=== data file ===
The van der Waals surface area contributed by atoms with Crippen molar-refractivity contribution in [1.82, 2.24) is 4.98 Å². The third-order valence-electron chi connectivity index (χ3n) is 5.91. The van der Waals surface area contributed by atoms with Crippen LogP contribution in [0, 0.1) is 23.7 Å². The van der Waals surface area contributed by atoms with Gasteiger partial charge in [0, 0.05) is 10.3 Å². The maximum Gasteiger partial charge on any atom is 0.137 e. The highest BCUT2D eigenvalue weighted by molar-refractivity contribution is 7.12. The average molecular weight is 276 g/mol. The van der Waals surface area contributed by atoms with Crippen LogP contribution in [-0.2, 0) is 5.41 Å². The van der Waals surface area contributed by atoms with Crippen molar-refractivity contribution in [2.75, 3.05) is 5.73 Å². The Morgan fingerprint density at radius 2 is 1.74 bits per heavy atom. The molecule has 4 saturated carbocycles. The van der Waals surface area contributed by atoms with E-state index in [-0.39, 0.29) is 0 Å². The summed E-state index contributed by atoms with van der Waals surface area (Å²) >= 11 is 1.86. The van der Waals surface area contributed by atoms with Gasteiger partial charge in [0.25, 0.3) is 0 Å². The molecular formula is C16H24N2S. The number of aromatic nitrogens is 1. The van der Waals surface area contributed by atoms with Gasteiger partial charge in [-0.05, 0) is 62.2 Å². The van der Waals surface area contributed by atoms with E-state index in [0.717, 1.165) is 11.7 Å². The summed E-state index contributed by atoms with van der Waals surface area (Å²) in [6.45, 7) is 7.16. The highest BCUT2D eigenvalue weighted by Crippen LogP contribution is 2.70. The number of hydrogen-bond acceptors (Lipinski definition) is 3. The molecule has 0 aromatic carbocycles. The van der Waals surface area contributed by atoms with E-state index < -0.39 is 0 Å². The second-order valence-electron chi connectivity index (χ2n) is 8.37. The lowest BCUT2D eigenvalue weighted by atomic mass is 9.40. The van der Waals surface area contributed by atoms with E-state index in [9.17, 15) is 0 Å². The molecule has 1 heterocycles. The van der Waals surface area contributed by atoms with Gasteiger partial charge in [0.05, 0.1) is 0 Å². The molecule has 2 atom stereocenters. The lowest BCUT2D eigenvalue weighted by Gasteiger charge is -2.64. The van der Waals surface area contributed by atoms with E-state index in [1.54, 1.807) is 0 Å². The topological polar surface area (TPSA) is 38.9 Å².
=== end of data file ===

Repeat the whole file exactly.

The van der Waals surface area contributed by atoms with Crippen molar-refractivity contribution in [1.82, 2.24) is 4.98 Å². The third-order valence-electron chi connectivity index (χ3n) is 5.91. The van der Waals surface area contributed by atoms with Crippen LogP contribution in [0, 0.1) is 23.7 Å². The van der Waals surface area contributed by atoms with Gasteiger partial charge in [0, 0.05) is 10.3 Å². The maximum Gasteiger partial charge on any atom is 0.137 e. The highest BCUT2D eigenvalue weighted by molar-refractivity contribution is 7.12. The average molecular weight is 276 g/mol. The van der Waals surface area contributed by atoms with Crippen LogP contribution in [-0.2, 0) is 5.41 Å². The van der Waals surface area contributed by atoms with Crippen molar-refractivity contribution in [2.75, 3.05) is 5.73 Å². The Morgan fingerprint density at radius 2 is 1.74 bits per heavy atom. The molecule has 4 saturated carbocycles. The van der Waals surface area contributed by atoms with E-state index in [-0.39, 0.29) is 0 Å². The summed E-state index contributed by atoms with van der Waals surface area (Å²) >= 11 is 1.86. The van der Waals surface area contributed by atoms with Gasteiger partial charge in [0.25, 0.3) is 0 Å². The molecular formula is C16H24N2S. The number of aromatic nitrogens is 1. The van der Waals surface area contributed by atoms with Gasteiger partial charge in [-0.05, 0) is 62.2 Å². The van der Waals surface area contributed by atoms with E-state index in [0.717, 1.165) is 11.7 Å². The summed E-state index contributed by atoms with van der Waals surface area (Å²) in [6.45, 7) is 7.16. The highest BCUT2D eigenvalue weighted by Crippen LogP contribution is 2.70. The number of hydrogen-bond acceptors (Lipinski definition) is 3. The molecule has 0 aromatic carbocycles. The van der Waals surface area contributed by atoms with E-state index < -0.39 is 0 Å². The second-order valence-electron chi connectivity index (χ2n) is 8.37. The lowest BCUT2D eigenvalue weighted by atomic mass is 9.40. The van der Waals surface area contributed by atoms with E-state index in [9.17, 15) is 0 Å². The molecule has 1 heterocycles. The van der Waals surface area contributed by atoms with Gasteiger partial charge in [0.05, 0.1) is 0 Å². The molecule has 2 atom stereocenters. The lowest BCUT2D eigenvalue weighted by Gasteiger charge is -2.64. The van der Waals surface area contributed by atoms with E-state index in [1.54, 1.807) is 0 Å². The topological polar surface area (TPSA) is 38.9 Å².